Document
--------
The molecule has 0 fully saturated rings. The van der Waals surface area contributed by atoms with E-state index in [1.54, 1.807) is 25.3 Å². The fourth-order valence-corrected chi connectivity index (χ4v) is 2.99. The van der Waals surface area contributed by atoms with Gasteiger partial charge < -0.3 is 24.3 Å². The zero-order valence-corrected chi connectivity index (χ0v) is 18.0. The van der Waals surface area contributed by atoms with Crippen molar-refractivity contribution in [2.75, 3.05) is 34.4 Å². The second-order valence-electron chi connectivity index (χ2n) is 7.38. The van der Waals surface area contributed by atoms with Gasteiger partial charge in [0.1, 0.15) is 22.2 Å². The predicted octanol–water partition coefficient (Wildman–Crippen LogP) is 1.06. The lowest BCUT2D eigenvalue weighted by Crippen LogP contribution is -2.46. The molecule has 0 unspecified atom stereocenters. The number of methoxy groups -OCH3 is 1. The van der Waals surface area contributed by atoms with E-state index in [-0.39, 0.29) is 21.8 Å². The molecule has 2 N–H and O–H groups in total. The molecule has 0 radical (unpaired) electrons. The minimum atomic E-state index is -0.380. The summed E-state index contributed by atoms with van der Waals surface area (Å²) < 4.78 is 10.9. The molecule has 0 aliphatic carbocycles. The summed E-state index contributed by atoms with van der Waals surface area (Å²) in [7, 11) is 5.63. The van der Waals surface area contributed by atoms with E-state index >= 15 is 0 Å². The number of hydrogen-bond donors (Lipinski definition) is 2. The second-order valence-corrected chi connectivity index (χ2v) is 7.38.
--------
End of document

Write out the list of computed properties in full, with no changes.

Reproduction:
The molecule has 0 fully saturated rings. The van der Waals surface area contributed by atoms with E-state index in [1.54, 1.807) is 25.3 Å². The fourth-order valence-corrected chi connectivity index (χ4v) is 2.99. The van der Waals surface area contributed by atoms with Gasteiger partial charge < -0.3 is 24.3 Å². The zero-order valence-corrected chi connectivity index (χ0v) is 18.0. The van der Waals surface area contributed by atoms with Crippen molar-refractivity contribution in [2.75, 3.05) is 34.4 Å². The second-order valence-electron chi connectivity index (χ2n) is 7.38. The van der Waals surface area contributed by atoms with Gasteiger partial charge in [0.1, 0.15) is 22.2 Å². The predicted octanol–water partition coefficient (Wildman–Crippen LogP) is 1.06. The lowest BCUT2D eigenvalue weighted by Crippen LogP contribution is -2.46. The molecule has 0 unspecified atom stereocenters. The number of methoxy groups -OCH3 is 1. The van der Waals surface area contributed by atoms with E-state index in [-0.39, 0.29) is 21.8 Å². The molecule has 2 N–H and O–H groups in total. The molecule has 0 radical (unpaired) electrons. The minimum atomic E-state index is -0.380. The summed E-state index contributed by atoms with van der Waals surface area (Å²) < 4.78 is 10.9. The molecule has 0 aliphatic carbocycles. The summed E-state index contributed by atoms with van der Waals surface area (Å²) in [7, 11) is 5.63. The van der Waals surface area contributed by atoms with E-state index >= 15 is 0 Å². The number of hydrogen-bond donors (Lipinski definition) is 2. The second-order valence-corrected chi connectivity index (χ2v) is 7.38.